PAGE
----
Evidence is emerging that air pollution may enhance COVID transmission risk. Recent studies have shown that patients with non-communicable diseases (for example, chronic obstructive pulmonary disease, cardiovascular disease, hypertension and diabetes) are more vulnerable to COVID infection and fatality. The burden of non-communicable diseases is higher amongst the population exposed to a high level of air pollution making them more vulnerable to COVID. Several early studies have found a positive association between air pollution exposure and COVID transmission risk in various countries. Though more in-depth studies are required to understand the causal pathway, there is no denying that the Indian population, exposed to a high level of air pollution throughout the year, is highly vulnerable. As the lockdown is being lifted to revive the failing economy, air pollution is bound to rise. It is therefore important for India to maintain clean air to minimise the risks of COVID infections in the coming days and months.
After years of deliberation and debate, India has initiated disease burden studies to estimate the health impacts of air pollution (and other major health risk factors) systematically, followed by the launch of NCAP. Although the focus of NCAP is on polluted cities, it is an important step forward as it acknowledges air pollution as a national problem. Recent air pollution mitigation efforts have paid dividends as Delhi experienced a higher number of good days in 2019 as compared to 2017 and 2018. In the post-COVID era, the urgency of reviving the economy must not sideline the NCAP implementation plan. The key mitigation measures such as transitioning to cleaner fuel for household use (through PMUY) that would eradicate household emissions, switching to Bharat Stage VI vehicles and fuels, strict compliance for industrial, power plant and brick kiln emissions, and a sustained programme to stop open crop-waste burning are expected to reduce greenhouse gas emissions and thereby provide opportunities for climate co-benefits.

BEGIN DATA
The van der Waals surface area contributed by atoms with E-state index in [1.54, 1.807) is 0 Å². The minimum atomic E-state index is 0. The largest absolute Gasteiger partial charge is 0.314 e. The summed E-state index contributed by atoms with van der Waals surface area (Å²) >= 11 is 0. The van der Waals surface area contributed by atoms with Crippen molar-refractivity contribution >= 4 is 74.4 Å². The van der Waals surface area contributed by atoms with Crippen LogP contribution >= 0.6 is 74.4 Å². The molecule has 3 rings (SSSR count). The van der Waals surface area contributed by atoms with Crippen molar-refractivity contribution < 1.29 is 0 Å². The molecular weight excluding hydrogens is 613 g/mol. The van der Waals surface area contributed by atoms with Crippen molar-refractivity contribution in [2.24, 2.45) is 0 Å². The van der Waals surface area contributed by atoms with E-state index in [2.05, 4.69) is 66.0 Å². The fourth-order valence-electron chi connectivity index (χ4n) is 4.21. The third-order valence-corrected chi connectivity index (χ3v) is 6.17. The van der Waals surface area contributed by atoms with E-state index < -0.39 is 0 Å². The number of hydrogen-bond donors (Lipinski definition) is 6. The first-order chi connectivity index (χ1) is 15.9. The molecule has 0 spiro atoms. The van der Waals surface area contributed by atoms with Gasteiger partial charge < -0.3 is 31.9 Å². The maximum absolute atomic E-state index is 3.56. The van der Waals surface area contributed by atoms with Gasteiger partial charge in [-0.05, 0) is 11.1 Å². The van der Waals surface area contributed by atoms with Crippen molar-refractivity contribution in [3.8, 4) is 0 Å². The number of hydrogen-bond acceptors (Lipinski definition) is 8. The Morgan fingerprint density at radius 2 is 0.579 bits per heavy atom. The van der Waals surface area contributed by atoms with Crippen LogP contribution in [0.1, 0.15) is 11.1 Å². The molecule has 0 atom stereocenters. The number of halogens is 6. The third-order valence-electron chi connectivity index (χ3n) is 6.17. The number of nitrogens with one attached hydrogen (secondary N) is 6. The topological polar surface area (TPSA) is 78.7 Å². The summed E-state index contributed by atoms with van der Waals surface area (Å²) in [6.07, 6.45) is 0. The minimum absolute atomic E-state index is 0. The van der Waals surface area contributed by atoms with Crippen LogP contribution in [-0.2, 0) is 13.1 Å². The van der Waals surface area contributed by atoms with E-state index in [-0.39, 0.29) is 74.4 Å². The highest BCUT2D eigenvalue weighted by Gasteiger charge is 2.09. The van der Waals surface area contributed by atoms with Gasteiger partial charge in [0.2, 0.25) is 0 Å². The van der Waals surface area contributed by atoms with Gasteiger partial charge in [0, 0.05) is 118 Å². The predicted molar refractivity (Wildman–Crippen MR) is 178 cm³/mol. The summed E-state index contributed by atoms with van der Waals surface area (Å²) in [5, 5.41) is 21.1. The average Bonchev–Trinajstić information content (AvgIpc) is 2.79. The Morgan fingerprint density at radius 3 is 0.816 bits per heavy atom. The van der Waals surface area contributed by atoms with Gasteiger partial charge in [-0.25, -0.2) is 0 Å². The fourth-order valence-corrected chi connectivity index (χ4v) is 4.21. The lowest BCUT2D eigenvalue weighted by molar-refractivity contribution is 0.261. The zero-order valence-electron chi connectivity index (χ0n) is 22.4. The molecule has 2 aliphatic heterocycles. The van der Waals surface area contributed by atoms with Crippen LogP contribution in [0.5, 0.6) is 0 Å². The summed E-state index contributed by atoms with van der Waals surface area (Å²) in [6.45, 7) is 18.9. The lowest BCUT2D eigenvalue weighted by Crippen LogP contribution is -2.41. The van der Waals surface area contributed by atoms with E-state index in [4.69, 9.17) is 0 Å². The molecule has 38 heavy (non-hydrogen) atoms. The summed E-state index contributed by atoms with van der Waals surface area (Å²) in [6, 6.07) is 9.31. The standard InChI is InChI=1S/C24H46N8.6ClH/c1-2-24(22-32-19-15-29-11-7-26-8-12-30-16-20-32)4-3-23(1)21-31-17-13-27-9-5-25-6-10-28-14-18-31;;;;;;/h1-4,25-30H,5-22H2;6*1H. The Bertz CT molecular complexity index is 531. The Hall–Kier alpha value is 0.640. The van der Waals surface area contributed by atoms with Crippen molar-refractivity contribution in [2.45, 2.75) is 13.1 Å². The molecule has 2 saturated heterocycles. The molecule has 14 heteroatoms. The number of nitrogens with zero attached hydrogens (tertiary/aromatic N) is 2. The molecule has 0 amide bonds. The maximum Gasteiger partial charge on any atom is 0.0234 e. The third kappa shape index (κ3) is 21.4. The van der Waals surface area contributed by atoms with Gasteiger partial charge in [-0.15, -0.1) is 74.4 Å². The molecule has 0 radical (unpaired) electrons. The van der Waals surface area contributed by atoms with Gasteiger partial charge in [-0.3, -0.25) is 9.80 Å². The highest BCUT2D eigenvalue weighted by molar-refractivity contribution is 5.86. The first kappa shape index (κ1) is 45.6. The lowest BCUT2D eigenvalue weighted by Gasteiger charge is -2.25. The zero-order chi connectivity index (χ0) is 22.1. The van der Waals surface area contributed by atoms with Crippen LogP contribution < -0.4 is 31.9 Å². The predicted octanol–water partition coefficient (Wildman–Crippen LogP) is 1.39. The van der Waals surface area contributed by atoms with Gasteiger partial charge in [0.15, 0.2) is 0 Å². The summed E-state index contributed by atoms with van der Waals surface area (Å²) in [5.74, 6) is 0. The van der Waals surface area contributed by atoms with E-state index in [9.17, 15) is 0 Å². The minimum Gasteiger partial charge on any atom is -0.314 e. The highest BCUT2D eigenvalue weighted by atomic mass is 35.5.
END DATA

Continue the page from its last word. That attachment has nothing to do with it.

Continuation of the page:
India is standing at a crossroads, where it could lead the world in battling air pollution and climate change simultaneously, or it could continue ignoring the threat of air pollution now at the expense of our future generations. It is up to all of us to make the right choice.
(Dey is coordinator of Centre for Excellence for Research on Clean Air (CERCA) at IIT Delhi and Apte is assistant professor at the University of Berkeley, California. Views expressed are personal)